What to Do When Weather Isn't on Your Business' Side
There are some things we just can’t plan for or change. The weather is one of those things. No matter how well we try to control everything, there are always unavoidable roadblocks that we have to overcome. Jean Moore, account executive for BrandAlliance, Fayetteville, N.C., remembers one instance where the weather wasn’t on her side, but she pressed on regardless.
Promo Marketing: Could you tell us a bit about a promotion you see as one of your best?
Jean Moore: We have done a three-year series of cast-iron cookware for a local electric cooperative. All three were very successful, but the second year is the best story. At the annual meeting of the co-op, each member in attendance gets a gift. Year one, we did a 12" skillet with the co-op’s 75th anniversary logo cast in the bottom. Year two was a Dutch oven with the logo cast in the lid. Year three was a 10" skillet with [a] lid and a bacon press in really great packaging. They ordered 3,000 pieces in 2015, 3,500 pieces in 2016 and 4,000 pieces in 2017. These gifts have been key in increasing attendance at the co-op’s annual meeting.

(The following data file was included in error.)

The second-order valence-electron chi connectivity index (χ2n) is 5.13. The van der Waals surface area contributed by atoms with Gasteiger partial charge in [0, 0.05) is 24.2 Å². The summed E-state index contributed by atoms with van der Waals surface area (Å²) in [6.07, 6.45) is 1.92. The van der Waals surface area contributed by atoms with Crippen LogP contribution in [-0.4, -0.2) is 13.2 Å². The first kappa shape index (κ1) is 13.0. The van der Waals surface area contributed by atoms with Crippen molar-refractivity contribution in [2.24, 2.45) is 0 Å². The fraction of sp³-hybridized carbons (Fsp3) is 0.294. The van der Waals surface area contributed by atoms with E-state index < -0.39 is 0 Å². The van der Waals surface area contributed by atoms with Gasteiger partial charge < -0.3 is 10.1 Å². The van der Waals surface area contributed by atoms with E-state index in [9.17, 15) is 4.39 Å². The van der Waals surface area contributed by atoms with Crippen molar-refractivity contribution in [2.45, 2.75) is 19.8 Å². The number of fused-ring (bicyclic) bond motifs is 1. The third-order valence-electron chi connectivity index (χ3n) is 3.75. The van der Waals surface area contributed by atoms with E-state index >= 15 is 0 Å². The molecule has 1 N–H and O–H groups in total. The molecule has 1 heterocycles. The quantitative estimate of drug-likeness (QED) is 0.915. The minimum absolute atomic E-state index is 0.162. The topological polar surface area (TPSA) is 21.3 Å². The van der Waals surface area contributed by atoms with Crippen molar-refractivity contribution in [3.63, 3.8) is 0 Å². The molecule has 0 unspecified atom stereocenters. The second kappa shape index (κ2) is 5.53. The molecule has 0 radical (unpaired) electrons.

PM: What did you like best about this promotion?
JM: First, I liked it because it worked! You can see from the increase in quantities the series was very popular. It was a great fit because the audience is largely rural and a little older. They use and respect their cast-iron cookware. Pieces are handed down through families like heirlooms.
PM: Did you run into any obstacles in the course of this promotion? If so, how did you overcome them?
JM: The sheer weight of the product has been a challenge every year. We have worked with our freight forwarder to have the container dropped at the site of the meeting. 2016 was particularly challenging. When Hanjin [Shipping] declared bankruptcy, our shipment was in danger of being stuck at sea. Somehow, our import division got the shipment diverted to travel north. [The] order landed in New York (or New Jersey) and had to be trucked to North Carolina (rather than landing in Charleston Harbor in South Carolina). As the truck started southward, Hurricane Matthew hit the coast of North Carolina and caused extensive flooding exactly at the Dutch ovens’ final destination (Google “Robeson County, N.C. after Hurricane Matthew”). We had to scramble to find a place to store the container until it could be received. Every day was a new adventure as we waited to see when they would hold their rescheduled meeting. In the end, the container was dropped on time and with no issues. The customer was so impressed that we were able to pull this off. Sometimes, being able to solve a problem is even more important than always delivering without a hitch.